On October 22, 2012, the Federal Trade Commission released a report entitled “Facing Facts: Best Practices for Common Uses of Facial Recognition Technologies.” The report focuses on privacy concerns associated with facial recognition technology, which is becoming increasingly ubiquitous across a variety of commercial applications ranging from search engines to video games to password authentication.
The report, which was developed after a workshop on facial recognition technology and subsequent public comments requested by the FTC, sets forth several best practices for the use of facial recognition technology. These best practices are based on the principles contained in the FTC’s March 2012 report on privacy and include: (1) privacy by design, (2) simplified consumer choice and (3) transparency.
In the report, the FTC illustrates through case studies how companies may implement these principles. In one case study, an eyeglass company enables consumers to upload images to the company’s website and place different eyeglass styles on those images. The report recommends that the company implement privacy by design by requiring “reasonable data security protections” for the images, establishing a specific retention period for the images and deleting the images once they are no longer necessary. In another case study, a sports drink company operates a digital sign in a grocery store with a camera that can detect a consumer’s age and gender. The report advises the company to “provide clear notice that digital signs using facial recognition to detect demographic characteristics are in operation, before the consumer comes into contact with the sign.” According to the report, the notice could be posted at the entrance to the store, or on or near the sign itself. In a third case study, a social networking website uses facial recognition technology to help its users “tag” photos of their friends. The report states that the company “should also be transparent with consumers about its data practices regarding the facial recognition feature and provide consumers a choice about the use of facial recognition technologies.” The report also recommends that the social networking website obtain users’ express opt-in consent in two cases: (1) before using a consumer’s image in a materially different manner than what was represented when the image was collected and (2) when “identify[ing] users to other users who are not their ‘friends’ on the site.”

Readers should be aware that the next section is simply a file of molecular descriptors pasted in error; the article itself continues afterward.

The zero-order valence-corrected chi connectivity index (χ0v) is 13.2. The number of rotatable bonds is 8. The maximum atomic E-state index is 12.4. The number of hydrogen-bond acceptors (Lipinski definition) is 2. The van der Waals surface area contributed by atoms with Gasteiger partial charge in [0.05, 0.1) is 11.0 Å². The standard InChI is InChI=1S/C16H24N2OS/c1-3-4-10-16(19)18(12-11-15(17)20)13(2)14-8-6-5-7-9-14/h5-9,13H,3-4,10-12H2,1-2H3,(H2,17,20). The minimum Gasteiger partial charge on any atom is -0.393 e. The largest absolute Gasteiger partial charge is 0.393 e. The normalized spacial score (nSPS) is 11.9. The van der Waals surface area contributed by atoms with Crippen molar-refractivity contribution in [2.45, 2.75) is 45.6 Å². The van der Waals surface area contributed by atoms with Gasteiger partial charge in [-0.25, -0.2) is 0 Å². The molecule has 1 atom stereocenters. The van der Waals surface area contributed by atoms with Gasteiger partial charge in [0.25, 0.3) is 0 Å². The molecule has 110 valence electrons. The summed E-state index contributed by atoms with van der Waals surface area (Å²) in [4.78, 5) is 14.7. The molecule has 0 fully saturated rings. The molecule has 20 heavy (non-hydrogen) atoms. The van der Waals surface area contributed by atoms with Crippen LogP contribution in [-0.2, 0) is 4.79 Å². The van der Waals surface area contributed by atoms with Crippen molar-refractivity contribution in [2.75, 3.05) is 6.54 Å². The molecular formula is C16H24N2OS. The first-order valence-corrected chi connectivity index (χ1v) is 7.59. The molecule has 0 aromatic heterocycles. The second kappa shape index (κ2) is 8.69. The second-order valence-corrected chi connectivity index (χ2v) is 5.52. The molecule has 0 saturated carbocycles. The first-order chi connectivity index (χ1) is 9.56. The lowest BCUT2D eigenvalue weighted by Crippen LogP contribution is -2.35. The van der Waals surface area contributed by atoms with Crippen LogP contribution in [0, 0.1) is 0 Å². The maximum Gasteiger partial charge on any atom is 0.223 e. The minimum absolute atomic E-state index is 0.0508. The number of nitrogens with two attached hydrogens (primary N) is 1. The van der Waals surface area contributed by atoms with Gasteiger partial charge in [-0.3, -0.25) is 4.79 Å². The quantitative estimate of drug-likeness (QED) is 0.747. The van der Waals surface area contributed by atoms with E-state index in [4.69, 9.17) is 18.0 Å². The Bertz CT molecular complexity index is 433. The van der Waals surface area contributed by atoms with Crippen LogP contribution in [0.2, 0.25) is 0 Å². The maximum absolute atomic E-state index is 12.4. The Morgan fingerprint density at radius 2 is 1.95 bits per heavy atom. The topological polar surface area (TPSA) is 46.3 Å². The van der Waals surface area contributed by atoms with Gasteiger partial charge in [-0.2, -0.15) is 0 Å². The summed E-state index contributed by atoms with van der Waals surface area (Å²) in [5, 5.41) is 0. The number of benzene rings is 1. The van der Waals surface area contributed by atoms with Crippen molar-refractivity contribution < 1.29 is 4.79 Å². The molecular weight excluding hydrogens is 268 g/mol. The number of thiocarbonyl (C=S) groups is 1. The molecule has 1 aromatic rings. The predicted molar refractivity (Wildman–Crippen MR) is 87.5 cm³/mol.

Finally, the report notes that the best practices for facial recognition “can guide companies as they develop new products and services and craft the processes and systems that will govern their operations,” which will help ensure that the use of the technology “respects the privacy interests of consumers while preserving the beneficial uses the technology has to offer.”
The FTC voted 4-1 to release the report. Commissioner J. Thomas Rosch issued a dissenting statement, citing his concerns that the report goes “too far, too soon” and that the conclusions are not supported by the report or by a “rigorous cost-benefit analysis.”